The building when completed will contain the general merchandise store of L. A. Wayland & Son, the Recorder’s office, and other office rooms for rental.

Julius Lachs is building the desks for the school house.

McAndrews & Reuter received a lot of new clothing by the last stage.

E. L. Reid, who has had a serious attack of pleurisy has recovered and is again about town.

R. W. Purdum, general manager of the Sunnyside mine has been nominated on the citizen’s ticket for mayor of Nampa.

Felix Lanter came to town Thursday. He has been cooking for Sam Poll this winter and this is the first time he has been in town since Oct. 13 — exactly six months.

W. H. Courtney arrived Thursday from Wallace where he has been spending the winter. He intends opening a restaurant as soon as he can get his building on Main street in readiness.

Bert Ailport, the sub-contractor for this end of the mail route has made arrangements with McAndrews & Reuter to act as local passenger and express agents for all traffic over the line.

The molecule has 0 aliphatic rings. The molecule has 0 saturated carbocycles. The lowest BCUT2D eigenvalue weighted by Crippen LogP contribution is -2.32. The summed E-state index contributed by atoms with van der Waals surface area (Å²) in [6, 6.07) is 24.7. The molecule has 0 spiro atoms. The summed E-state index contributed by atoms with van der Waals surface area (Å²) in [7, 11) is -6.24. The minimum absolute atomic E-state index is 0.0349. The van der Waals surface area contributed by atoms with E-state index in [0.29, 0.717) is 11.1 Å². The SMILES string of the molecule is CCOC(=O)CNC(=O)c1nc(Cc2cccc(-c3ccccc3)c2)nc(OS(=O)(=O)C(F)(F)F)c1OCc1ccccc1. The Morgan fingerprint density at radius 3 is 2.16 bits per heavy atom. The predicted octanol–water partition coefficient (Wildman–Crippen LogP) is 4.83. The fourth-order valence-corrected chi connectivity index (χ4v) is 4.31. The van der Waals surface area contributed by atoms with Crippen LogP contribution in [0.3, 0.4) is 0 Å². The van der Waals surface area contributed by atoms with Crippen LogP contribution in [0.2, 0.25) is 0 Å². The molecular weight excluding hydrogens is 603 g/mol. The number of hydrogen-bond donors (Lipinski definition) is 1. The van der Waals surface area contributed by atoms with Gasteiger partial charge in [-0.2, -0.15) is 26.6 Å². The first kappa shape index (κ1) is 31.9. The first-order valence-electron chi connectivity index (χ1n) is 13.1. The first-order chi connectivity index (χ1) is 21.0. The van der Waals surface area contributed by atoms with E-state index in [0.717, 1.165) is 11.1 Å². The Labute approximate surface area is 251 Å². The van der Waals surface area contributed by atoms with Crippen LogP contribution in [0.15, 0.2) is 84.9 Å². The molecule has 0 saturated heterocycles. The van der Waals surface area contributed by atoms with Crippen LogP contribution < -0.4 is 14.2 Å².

Suppose that everyone was called upon for proof of every statement that was made reflecting upon the character of other people, it would put the gossips out of business. – Northern Idaho Mail.

R. E. Went came in Thursday from Rifle, Colo. He brought in a team from Boise valley and sold them to Bert Ailport, the stage proprietor. Mr. Went will remain it Roosevelt for some time.

B. B. Scott has just returned from Haily [sic] where he has been on a business trip. He reports the road from Knox to Southwest Fork as being very bad. On the summit the snow is deep and not of sufficient strength to bear a, horse during the warmer part of the day.

Ed Lewis went to work at the Standard last week.

Roosevelt Has Another Baby.

The second child to be born in Thunder Mountain came to Dr. and Mrs. Kilgour April 10. Both mother and daughter are doing well. The child has been named Ruth Frances

Complete issue at April 15, 1905

The Prospector and Thunder Mountain News
Volume 1. Roosevelt, Idaho, April 22, 1905

Complete issue at April 22, 1905


J. A. Herron came up from the Middle Fork of the Salmon this week and he and O. W. Laing are on a prospecting trip.

School will commence Monday at the Fairview building. Mrs. Arnold, the teacher, is expected daily.

The snow is all gone in town and every one is busy getting ready for the coming summer which will be a strenuous one.

Frank Gorman is budding a dwelling house on the rear of his lot on Main Street. The house will be 15×17 feet in the clear.